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From the Editor



We've received lots of mail in the past couple of weeks about our staff-written Nov. 23 cover story, "American Gluttony," a satirical look at holidays and overindulgence in this city, state, region and nation. Most of the complaints have been along the same lines: Your satire went too far this time -- eating disorder is no laughing matter.

It's a reasonable complaint. The point of satire is, of course, to make a harsh comment on whatever it is being satired. (So for the record, kids, we at Creative Loafing are not really recommending that you eat too much, drink too much, barf too much or do anything to the extreme.) But we also understand that what's funny to some readers may be painful to others.

That's the line we nudge up against when we gather to plan each issue of this paper. How can we be funny, edgy and irreverent but also be sympathetic, compassionate and considerate of others' feelings. Obviously, no publication, irreverent or not, could possibly please everyone all the time. An alternative weekly's job is to irritate -- to put music, art, film and restaurants under a microscope; to call into question corrupt politicians, bad public decisions and ... unhealthy mass behavior. By pointing fingers, we're definitely going to get the finger pointed right back at us. And that's OK. In fact, it's healthy.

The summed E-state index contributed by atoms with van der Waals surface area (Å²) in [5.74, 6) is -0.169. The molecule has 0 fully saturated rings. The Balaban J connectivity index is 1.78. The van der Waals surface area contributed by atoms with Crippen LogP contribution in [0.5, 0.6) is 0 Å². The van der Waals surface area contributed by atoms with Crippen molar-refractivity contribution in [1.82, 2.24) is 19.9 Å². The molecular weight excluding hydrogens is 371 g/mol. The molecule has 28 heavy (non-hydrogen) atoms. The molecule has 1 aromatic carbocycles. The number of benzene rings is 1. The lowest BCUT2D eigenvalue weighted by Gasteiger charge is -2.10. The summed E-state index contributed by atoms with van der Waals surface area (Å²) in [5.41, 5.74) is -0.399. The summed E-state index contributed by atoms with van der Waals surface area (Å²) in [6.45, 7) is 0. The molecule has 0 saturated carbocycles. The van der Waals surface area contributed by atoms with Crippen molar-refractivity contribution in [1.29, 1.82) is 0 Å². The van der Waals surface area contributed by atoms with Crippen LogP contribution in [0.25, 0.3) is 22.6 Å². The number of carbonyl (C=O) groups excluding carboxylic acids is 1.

So while we at Creative Loafing will make our best effort to consider feelings when planning our coverage, we're not going to pull our punches so much that the writing winds up hitting like a cotton ball. Think about it: If all comics, musicians, painters and other artists were to try and please everybody, there would be no good humor, music or art. There would be no Jonathan Swift, George Orwell, Miguel Cervantes, Monty Python, Frank Zappa -- or NC rap group Little Brother.

We welcome all reader feedback and we want you to tell us when you think we've gone too far. It puts us in our place -- just as we are charged with putting public figures in their places.

Thanks for reading us. And from all of us at Creative Loafing, have a happy and safe holiday season. Really, we mean it!

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